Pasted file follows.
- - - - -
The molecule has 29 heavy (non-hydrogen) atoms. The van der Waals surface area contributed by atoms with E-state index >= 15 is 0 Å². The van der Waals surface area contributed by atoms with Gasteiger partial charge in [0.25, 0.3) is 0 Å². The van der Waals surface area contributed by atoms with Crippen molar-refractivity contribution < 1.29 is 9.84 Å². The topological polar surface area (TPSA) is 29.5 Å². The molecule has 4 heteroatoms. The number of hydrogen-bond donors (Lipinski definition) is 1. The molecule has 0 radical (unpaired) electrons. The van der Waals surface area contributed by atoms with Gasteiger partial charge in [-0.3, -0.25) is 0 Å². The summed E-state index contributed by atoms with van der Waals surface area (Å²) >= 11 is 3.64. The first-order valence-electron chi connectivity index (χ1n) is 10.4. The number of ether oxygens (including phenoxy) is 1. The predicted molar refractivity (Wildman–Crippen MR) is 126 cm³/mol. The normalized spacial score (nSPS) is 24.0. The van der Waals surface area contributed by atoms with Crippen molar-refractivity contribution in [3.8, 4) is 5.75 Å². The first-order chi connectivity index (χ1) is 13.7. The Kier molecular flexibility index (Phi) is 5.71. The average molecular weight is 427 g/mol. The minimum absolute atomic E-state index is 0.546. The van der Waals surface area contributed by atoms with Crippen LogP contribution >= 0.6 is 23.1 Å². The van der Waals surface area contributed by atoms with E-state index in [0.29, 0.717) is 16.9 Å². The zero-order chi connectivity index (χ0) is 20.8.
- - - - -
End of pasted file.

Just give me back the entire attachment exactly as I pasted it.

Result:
The molecule has 29 heavy (non-hydrogen) atoms. The van der Waals surface area contributed by atoms with E-state index >= 15 is 0 Å². The van der Waals surface area contributed by atoms with Gasteiger partial charge in [0.25, 0.3) is 0 Å². The van der Waals surface area contributed by atoms with Crippen molar-refractivity contribution < 1.29 is 9.84 Å². The topological polar surface area (TPSA) is 29.5 Å². The molecule has 4 heteroatoms. The number of hydrogen-bond donors (Lipinski definition) is 1. The molecule has 0 radical (unpaired) electrons. The van der Waals surface area contributed by atoms with Gasteiger partial charge in [-0.3, -0.25) is 0 Å². The summed E-state index contributed by atoms with van der Waals surface area (Å²) >= 11 is 3.64. The first-order valence-electron chi connectivity index (χ1n) is 10.4. The number of ether oxygens (including phenoxy) is 1. The predicted molar refractivity (Wildman–Crippen MR) is 126 cm³/mol. The normalized spacial score (nSPS) is 24.0. The van der Waals surface area contributed by atoms with Crippen molar-refractivity contribution in [3.8, 4) is 5.75 Å². The first-order chi connectivity index (χ1) is 13.7. The Kier molecular flexibility index (Phi) is 5.71. The average molecular weight is 427 g/mol. The minimum absolute atomic E-state index is 0.546. The van der Waals surface area contributed by atoms with Crippen LogP contribution >= 0.6 is 23.1 Å². The van der Waals surface area contributed by atoms with E-state index in [0.29, 0.717) is 16.9 Å². The zero-order chi connectivity index (χ0) is 20.8.